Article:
Running shoes

On Monday a second pair of Puma Speed 500 Ignites (how do they come up with the names?) went through 800km and have been retired from active service. The soles confirm that I still under-pronate and run heavier on my left foot than my right. Pair 3 are at 230km and pair 4 are waiting in their box.

One pair of Puma ‘Netfits’ are well used with a second new pair also in a box. My trail shoes and two pairs of Asics have about 300km between them and my minimalist shoes have 50km and are waiting for better weather.

Even with over 1000km of ultra training to be run by July, it feels like I have plenty enough – but what if any of them split, or rip, or start to hurt, or leave home to join the circus …. and does anyone really have enough in the way of running shoes?

Two new pairs of Puma Velocity Nitro running shoes have arrived!

Interesting stuff this week

1. African wise words: A fish that keeps its mouth closed never gets hooked

2. BBC News website: Disney appoints executive to lead metaverse strategy

Technology giants, including Facebook owner Meta and Microsoft, are pouring billions of dollars into the metaverse which Disney chief executive Bob Chapek said is “the next great storytelling frontier”.

He describes the metaverse as a “perfect place to pursue our strategic pillars of storytelling excellence, innovation, and audience focus” giving “an opportunity to connect those universes and create an entirely new paradigm for how audiences experience and engage with our stories.

I thought we had enough problems with the current universe (or perhaps that’s why we have to invent another?). I don’t intend to apply for a passport to any metaverse

3. BBC News website: in Man lives, unnoticed, in forest for 30 years

The 79 year old grew up in a village which was knocked down in the 1980s to make way for new high-rise buildings in Singapore, one of the world’s most highly urbanised countries. Unable to secure new government accommodation and not wanting to impose on his family he went to a forest close to his old home and started to spend nights in a makeshift shelter before making the move permenant.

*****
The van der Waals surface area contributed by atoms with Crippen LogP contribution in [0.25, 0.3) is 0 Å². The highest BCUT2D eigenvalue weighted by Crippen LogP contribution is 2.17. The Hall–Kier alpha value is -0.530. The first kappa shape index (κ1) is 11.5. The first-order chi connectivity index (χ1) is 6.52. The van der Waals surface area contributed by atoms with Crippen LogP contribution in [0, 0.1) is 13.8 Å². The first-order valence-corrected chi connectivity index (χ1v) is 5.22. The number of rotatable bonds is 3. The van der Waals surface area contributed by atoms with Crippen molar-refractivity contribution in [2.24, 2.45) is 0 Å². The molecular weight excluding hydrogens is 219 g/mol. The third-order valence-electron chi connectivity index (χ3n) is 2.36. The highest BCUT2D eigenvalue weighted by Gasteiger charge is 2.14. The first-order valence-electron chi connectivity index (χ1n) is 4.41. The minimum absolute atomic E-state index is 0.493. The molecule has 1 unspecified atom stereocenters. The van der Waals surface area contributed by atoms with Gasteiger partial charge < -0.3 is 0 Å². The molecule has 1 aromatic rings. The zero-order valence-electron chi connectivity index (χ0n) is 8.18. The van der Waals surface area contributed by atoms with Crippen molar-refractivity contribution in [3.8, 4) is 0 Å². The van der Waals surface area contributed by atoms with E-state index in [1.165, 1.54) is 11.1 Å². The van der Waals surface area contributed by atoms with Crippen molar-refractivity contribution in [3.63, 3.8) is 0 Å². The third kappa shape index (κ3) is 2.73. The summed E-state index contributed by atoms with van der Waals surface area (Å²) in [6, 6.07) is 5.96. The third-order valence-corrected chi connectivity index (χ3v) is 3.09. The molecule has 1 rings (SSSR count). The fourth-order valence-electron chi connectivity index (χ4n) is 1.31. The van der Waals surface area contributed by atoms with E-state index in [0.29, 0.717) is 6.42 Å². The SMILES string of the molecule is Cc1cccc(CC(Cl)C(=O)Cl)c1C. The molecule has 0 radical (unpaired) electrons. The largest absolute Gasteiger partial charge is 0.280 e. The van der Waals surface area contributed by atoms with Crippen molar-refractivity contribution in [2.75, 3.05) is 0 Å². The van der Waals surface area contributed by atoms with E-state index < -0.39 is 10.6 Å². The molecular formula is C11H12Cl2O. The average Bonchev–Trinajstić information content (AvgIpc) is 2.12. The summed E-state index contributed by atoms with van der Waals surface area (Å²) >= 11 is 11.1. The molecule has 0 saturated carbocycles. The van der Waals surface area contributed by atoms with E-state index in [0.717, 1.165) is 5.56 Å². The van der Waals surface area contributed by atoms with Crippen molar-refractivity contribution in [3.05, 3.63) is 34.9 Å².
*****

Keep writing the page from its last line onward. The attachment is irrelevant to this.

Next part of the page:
He grew his own food and sold flowers and vegetables in the markets. He even managed weekly trip to an Indonesian island where, in his 60s, he had a child with a local woman.

The now shares a small one bedroom flat with another man and works as a driver, and sometimes a gardener. He says he prefers living in a flat but misses the freedom of life in the forest. “I return to the forest every single day. I wake up at 3 AM, get dressed and head out to check on my vegetables, all before my workday begins.”

Good for him. I’ll bet he’s excited at the prospect of the metaverse.

4. BBC News website: Man dies after allegedly having leg sawn off

A man has been charged with murder after allegedly sawing another man’s leg off in north-eastern Australia. Police believe the man and the suspect had some sort of arrangement in which the younger man would amputate the older man’s leg.

Police said the men drove to the park together before the 36-year-old allegedly cut the other’s leg off under the knee with a circular saw. The suspect assisted the injured man back to the car before leaving on foot. A passer-by found the injured man and called the emergency services, but the 66-year-old died shortly afterwards.

5. BBC News website: New Zealand defender Meikayla Moore hits hat-trick

In fact, in the match against the USA, she scored the ‘perfect’ hat-trick – one goal with with her left foot, one with her right foot and one with a header. Sadly, they were all in her own net.

Swim, run (x4), gym, plus Big Jim and Chinese Friends having a chat(!)

Rather inconsequential local storm damage

Monday was Valentine’s Day. I went for broke in the cooking this year with lobster thermidor – a good choice as it just about made up for me going to the swim doctor session in the early evening.

The session was based on the breaststroke, which is of little interest to me as I really only want to swim front crawl for the purpose of triathlons. However, no matter how bad I was at the drills (and I was really bad), I enjoyed the session (I don’t know why). It’s all valuable learning – I now know that while the medial collateral ligament I hurt a couple of years ago is happy with running, cycling and crawl leg kick, it doesn’t like the sideways pressure of a breast stroke leg kick.

The lobster thermidor was a great success, despite the fact that I’d never tackled a lobster before (I bought whole lobsters and had to ‘dismantle’ them) and had little idea of what a thermidor sauce was before making one.

Last week, my usual reaction to the pool (the chlorine?) had been mild, this week, I started sneezing at 3am. Half an hour and three handkerchiefs later that stopped but I couldn’t breathe through my nose for the rest of the night – rather miserable. I’m not sure what to do about it – I could try a nose clip but I have tried one before and wasn’t keen. Perhaps there is a sinus spray I can try – I’ll research it.